The Frightnrs, “Nothing More to Say”

Daptone’s inaugural reggae release is freighted with a tragic backstory.
The Frightnrs, “Nothing More to Say”

Daptone’s inaugural reggae release is freighted with a tragic backstory.

Words: Josh Hurst

August 30, 2016

The FrightnrsThe_Frightnrs-2016-Nothing_More_To_Say
Nothing More to Say

Reggae is where country stars head when they want to trade their domestic beers for Red Stripes, and where guys like Dylan, Richards, and Willie ease into their own busman’s holidays. But if the strains of Jamaica are sweet enough to soundtrack beach trips and lazy days at the pool, they’re also supple enough to bear real burdens. This is music with struggle hardwired into its DNA, and on their debut album Nothing More to Say, The Frightnrs sound sweet while singing about sorrow. Though these songs bounce and glide with easygoing grace and dexterity, there is melancholy at their root. They’re poems spun by the rivers of Babylon. Not for nothing does the album begin with a song called “All My Tears.

Nothing More to Say is the inaugural reggae release from Daptone, and it eases gently into the label’s now-familiar aesthetic: it’s made to sound like it was found in a bin somewhere, reclaimed from the golden age of vinyl. The sound is purposefully retro but the performances are full of life. The Frightnrs treat reggae like the folk form that it is; though they play these traditional sounds fairly straight, they understand that the pleasures here are in inflection, the camaraderie of players, little moments of spontaneity. They fill the record with rocksteady rhythms, barbed-wire guitar lines, and cascading harmonies marked with little flourishes of doo-wop, gospel, and the blues.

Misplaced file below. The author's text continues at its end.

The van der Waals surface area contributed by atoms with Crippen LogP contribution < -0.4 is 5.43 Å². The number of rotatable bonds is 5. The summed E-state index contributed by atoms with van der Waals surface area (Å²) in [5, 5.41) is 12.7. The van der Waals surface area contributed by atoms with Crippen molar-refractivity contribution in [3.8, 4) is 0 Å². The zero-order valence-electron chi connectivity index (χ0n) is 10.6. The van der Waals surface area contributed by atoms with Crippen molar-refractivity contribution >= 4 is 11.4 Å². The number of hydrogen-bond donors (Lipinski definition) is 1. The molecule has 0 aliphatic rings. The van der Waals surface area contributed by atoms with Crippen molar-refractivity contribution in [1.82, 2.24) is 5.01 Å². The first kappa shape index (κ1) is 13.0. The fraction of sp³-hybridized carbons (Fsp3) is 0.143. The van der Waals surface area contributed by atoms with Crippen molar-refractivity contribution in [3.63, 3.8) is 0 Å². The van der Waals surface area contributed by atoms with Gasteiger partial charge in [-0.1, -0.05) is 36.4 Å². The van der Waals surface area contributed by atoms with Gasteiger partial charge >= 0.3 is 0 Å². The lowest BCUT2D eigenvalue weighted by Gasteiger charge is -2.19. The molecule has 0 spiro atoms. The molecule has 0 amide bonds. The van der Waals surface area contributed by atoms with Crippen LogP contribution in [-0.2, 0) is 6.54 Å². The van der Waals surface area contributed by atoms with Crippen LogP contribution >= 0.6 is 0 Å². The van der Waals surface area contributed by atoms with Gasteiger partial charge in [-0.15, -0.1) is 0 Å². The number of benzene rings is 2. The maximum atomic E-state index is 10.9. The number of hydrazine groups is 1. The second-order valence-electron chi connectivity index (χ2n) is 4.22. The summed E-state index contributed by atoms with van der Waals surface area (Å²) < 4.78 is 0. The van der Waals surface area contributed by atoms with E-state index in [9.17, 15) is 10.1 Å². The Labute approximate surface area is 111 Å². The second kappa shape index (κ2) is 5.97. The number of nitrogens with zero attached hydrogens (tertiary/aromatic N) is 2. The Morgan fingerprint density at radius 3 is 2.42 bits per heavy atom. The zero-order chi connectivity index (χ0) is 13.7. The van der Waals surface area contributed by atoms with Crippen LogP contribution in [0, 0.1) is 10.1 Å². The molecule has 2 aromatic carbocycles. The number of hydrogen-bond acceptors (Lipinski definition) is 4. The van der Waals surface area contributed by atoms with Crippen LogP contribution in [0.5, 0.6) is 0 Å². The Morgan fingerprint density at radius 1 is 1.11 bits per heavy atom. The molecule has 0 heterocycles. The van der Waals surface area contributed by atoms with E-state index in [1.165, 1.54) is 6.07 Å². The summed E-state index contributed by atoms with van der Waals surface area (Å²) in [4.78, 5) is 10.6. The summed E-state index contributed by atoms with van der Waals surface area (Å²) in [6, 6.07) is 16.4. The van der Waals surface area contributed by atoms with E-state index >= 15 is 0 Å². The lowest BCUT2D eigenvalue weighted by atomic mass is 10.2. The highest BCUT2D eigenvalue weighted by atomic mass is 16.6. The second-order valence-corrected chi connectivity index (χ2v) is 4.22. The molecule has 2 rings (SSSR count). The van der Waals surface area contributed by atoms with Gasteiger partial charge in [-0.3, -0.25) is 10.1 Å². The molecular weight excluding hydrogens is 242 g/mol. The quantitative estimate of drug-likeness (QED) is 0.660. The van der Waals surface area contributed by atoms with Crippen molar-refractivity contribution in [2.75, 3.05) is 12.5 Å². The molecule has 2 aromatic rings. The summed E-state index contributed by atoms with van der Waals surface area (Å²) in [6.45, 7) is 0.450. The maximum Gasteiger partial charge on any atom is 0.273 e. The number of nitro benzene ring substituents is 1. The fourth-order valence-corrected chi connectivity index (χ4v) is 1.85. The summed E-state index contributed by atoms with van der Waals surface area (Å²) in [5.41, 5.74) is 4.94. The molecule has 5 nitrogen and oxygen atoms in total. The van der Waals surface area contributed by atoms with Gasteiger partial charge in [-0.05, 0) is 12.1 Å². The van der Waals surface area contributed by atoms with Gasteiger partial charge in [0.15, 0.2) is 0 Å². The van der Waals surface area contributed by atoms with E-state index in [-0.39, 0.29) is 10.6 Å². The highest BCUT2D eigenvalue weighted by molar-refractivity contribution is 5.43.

Hard times provide the subtext but also the meta text here, as what was meant to be the Queens band’s first flush of promise has also become something of a last will and testament. Between the time the album was recorded and the time of its release, frontman Dan Klein succumbed to the ravages of ALS. Nothing More to Say is their statement on how things fall apart—but when it’s playing, you can’t help but be caught up in the purity and innocence of Klein’s tenor, never overly burdened by the significance of what these songs would come to mean. What he does here is beautiful and true: he sings not to pity himself but to lift all of our burdens; these are, in their way, redemption songs. And nothing more needs to be said.